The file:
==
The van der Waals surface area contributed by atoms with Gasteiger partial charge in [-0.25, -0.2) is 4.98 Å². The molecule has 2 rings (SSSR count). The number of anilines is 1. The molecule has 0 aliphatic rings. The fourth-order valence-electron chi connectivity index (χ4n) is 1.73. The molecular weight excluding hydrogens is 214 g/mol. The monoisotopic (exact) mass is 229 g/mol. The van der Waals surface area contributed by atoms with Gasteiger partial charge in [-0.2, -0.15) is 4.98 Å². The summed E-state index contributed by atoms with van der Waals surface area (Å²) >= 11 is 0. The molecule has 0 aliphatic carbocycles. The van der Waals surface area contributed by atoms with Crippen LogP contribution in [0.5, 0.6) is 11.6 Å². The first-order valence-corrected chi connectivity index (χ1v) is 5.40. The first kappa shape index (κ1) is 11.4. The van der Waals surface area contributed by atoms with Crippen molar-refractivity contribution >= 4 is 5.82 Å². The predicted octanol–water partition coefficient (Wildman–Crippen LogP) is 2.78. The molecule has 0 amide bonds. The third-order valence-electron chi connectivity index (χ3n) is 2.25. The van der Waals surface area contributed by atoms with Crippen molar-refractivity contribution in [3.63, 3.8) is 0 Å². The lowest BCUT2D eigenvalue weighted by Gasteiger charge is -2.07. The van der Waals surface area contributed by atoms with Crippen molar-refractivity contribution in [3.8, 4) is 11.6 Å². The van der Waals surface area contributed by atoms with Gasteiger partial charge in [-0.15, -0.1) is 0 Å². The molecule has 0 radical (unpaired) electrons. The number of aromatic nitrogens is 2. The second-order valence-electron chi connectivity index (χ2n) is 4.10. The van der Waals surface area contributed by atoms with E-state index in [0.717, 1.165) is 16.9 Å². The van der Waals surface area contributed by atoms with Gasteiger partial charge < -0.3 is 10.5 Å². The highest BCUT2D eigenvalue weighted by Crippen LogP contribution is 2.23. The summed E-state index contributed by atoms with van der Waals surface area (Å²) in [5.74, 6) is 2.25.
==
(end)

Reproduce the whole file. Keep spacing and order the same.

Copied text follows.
The van der Waals surface area contributed by atoms with Gasteiger partial charge in [-0.25, -0.2) is 4.98 Å². The molecule has 2 rings (SSSR count). The number of anilines is 1. The molecule has 0 aliphatic rings. The fourth-order valence-electron chi connectivity index (χ4n) is 1.73. The molecular weight excluding hydrogens is 214 g/mol. The monoisotopic (exact) mass is 229 g/mol. The van der Waals surface area contributed by atoms with Gasteiger partial charge in [-0.2, -0.15) is 4.98 Å². The summed E-state index contributed by atoms with van der Waals surface area (Å²) >= 11 is 0. The molecule has 0 aliphatic carbocycles. The van der Waals surface area contributed by atoms with Crippen LogP contribution in [0.5, 0.6) is 11.6 Å². The first-order valence-corrected chi connectivity index (χ1v) is 5.40. The first kappa shape index (κ1) is 11.4. The van der Waals surface area contributed by atoms with Crippen molar-refractivity contribution >= 4 is 5.82 Å². The predicted octanol–water partition coefficient (Wildman–Crippen LogP) is 2.78. The molecule has 0 amide bonds. The third-order valence-electron chi connectivity index (χ3n) is 2.25. The van der Waals surface area contributed by atoms with Crippen molar-refractivity contribution in [3.63, 3.8) is 0 Å². The lowest BCUT2D eigenvalue weighted by Gasteiger charge is -2.07. The van der Waals surface area contributed by atoms with Crippen molar-refractivity contribution in [3.8, 4) is 11.6 Å². The van der Waals surface area contributed by atoms with Gasteiger partial charge in [-0.15, -0.1) is 0 Å². The molecule has 0 radical (unpaired) electrons. The number of aromatic nitrogens is 2. The second-order valence-electron chi connectivity index (χ2n) is 4.10. The van der Waals surface area contributed by atoms with E-state index in [0.717, 1.165) is 16.9 Å². The van der Waals surface area contributed by atoms with Gasteiger partial charge < -0.3 is 10.5 Å². The highest BCUT2D eigenvalue weighted by Crippen LogP contribution is 2.23. The summed E-state index contributed by atoms with van der Waals surface area (Å²) in [5.74, 6) is 2.25.